The children giggled when Kancil leaped into sight to prance around the stage with a little girl named Raya. Familiar with the predictable misadventures of the mischievous mouse-deer, the young audience members eagerly watched for more of the character’s high jinks.
What proceeded to happen on stage, however, had the children puzzled: Kancil stole a legendary cucumber called Timun Mas, which was not part of the original tale. Even more perplexing, Raya and Kancil then stumbled upon Malin Kundang, a character from another childhood folklore who turned into stone.
But instead of protesting, the audience remained captivated by the fragments of folklore comedy-dramas combined into one play called, “Trip to Wonderland,” written by Sundea Salamatahari.
With the help of volunteers from the non-profit group Indorelawan, the amalgamation of traditional tales came to life through the efforts of Aku Bantu: Reading Garden in Jakarta on Saturday. Aku Bantu, which stands for Anak Kreatif Untuk Baca dan Tulis (Reading and Writing for a Creative Child), aims to nurture children’s innate love for stories and storytelling through literature.
“I wasn’t so sure [about the play] at first because I’ve only written one children’s book. I’ve never written a script,” Sundea said, adding that the uncharted territory had initially made her nervous.
“But [the project] just felt right,” said the author.
Tommy Sinaga, who works full-time as a social media expert in an advertising agency was proud of his involvement.
“Indorelawan announced this project in their newsletter, which I subscribe to,” said Tommy who played the role of a farmer. “I’ve longed to do volunteer work with children; I immediately signed up!”
Tommy’s enthusiasm convinced his friends to join the project, despite their full-time working schedule.
Playing the leading role of Raya, is Dwi Angelina, a student of the National Development University (UPN). She confessed she had no experience in acting, but was eager to be a part of this project.
“I’ve never done acting before, so it was kind of nerve-wrecking,” Dwi said. “But I didn’t want to miss the opportunity to volunteer in something so different.”
Partnering with McKinsey’s Young Leaders for Indonesia (YLI), Indorelawan has expanded its volunteering projects to other cities, including Wonosobo (Central Java), Yogyakarta, Palembang (South Sumatra), Bandung (West Java) and Makassar (South Sulawesi).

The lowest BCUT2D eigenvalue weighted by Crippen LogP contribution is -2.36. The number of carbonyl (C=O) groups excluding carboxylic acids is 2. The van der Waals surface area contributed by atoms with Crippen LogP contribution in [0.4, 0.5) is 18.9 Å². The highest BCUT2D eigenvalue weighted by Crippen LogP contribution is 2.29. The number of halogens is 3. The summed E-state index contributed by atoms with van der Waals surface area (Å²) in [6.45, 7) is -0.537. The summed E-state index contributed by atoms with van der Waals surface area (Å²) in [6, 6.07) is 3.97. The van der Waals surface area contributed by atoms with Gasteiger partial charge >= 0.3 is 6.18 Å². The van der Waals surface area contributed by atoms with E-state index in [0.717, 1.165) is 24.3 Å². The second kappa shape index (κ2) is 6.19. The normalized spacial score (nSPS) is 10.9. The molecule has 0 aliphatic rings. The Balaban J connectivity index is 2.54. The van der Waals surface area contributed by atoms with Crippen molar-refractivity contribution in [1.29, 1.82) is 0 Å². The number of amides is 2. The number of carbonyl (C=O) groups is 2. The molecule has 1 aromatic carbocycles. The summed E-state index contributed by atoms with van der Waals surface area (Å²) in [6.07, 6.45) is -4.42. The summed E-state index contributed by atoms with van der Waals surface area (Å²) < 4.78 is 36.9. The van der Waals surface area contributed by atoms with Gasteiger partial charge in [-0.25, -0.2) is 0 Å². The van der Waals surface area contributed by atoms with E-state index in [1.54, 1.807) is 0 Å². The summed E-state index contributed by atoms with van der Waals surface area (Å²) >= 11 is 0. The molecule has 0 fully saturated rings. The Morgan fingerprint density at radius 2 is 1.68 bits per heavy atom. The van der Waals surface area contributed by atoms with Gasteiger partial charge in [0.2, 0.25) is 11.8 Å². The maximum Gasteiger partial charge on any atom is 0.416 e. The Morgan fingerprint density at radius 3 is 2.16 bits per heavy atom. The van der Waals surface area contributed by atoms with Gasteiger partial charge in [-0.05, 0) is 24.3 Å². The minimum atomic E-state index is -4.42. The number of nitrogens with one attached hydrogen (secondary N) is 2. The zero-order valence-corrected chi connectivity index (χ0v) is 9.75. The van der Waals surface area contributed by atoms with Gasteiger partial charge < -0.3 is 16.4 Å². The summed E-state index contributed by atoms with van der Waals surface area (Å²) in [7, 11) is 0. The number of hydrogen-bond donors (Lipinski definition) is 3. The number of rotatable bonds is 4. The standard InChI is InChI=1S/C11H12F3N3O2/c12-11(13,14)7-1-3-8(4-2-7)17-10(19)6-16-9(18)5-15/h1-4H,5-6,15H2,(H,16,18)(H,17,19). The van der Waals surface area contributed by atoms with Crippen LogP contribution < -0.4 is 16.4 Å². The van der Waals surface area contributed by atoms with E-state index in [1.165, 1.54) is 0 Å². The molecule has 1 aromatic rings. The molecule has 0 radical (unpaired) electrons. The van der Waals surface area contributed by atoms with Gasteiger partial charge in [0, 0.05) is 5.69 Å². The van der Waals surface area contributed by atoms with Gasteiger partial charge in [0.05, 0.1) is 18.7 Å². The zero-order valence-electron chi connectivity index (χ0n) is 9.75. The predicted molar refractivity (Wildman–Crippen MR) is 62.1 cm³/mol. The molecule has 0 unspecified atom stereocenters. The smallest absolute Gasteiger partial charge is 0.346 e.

Meanwhile, Indorelawan volunteer Ario Bimo Utomo chose to focus his efforts on elementary to high school students living in rural areas by introducing them to current economic issues, namely the Association of Southeast Asian Nation’s Economic Community, with the hopes their new found knowledge may help them make more informed choices in university and the workforce.
With the help of the Gadjah Mada University’s (UGM) student organization Future Leaders Party (FLP) Ario established a volunteering project to “bring Asean closer to the heart of Java,” the UGM student said.
Little did Ario know, his proposal for bringing the concept of globalization to Indonesia’s rural areas was the answer to a current problem faced by the citizen of Wonosobo, whose Tlogo state elementary school lacked teachers fluent and qualified enough to teach its students English.
The English classes became part of Ario’s first project with Indorelawan.
“This program is so helpful for us because we had no English teachers available in this region to conduct the classes,” said Turoji, the elementary school’s principal. He also commended the volunteers for their passion and enthusiasm, which helped boost the students’ motivation in learning.
Other Indorelawan projects include its collaboration with Save Street Children (SSC) and the Reading Room which invited Palembang’s street children to a festive celebration of Indonesia’s Independence Day with games and treats.
Indorelawan sees a high demand for volunteerism in Indonesia but the most common problem the organization faces is commitment, said Indorelawan director Dhika Sadjad. Therefore, some of their volunteering drives allow for one-time participation, especially for those new to the non-profit effort.
“We’re hoping that with a taste of volunteerism in some of our drives, people will continue to commit to us, our partnered organizations or other volunteering initiatives,” Dhika said.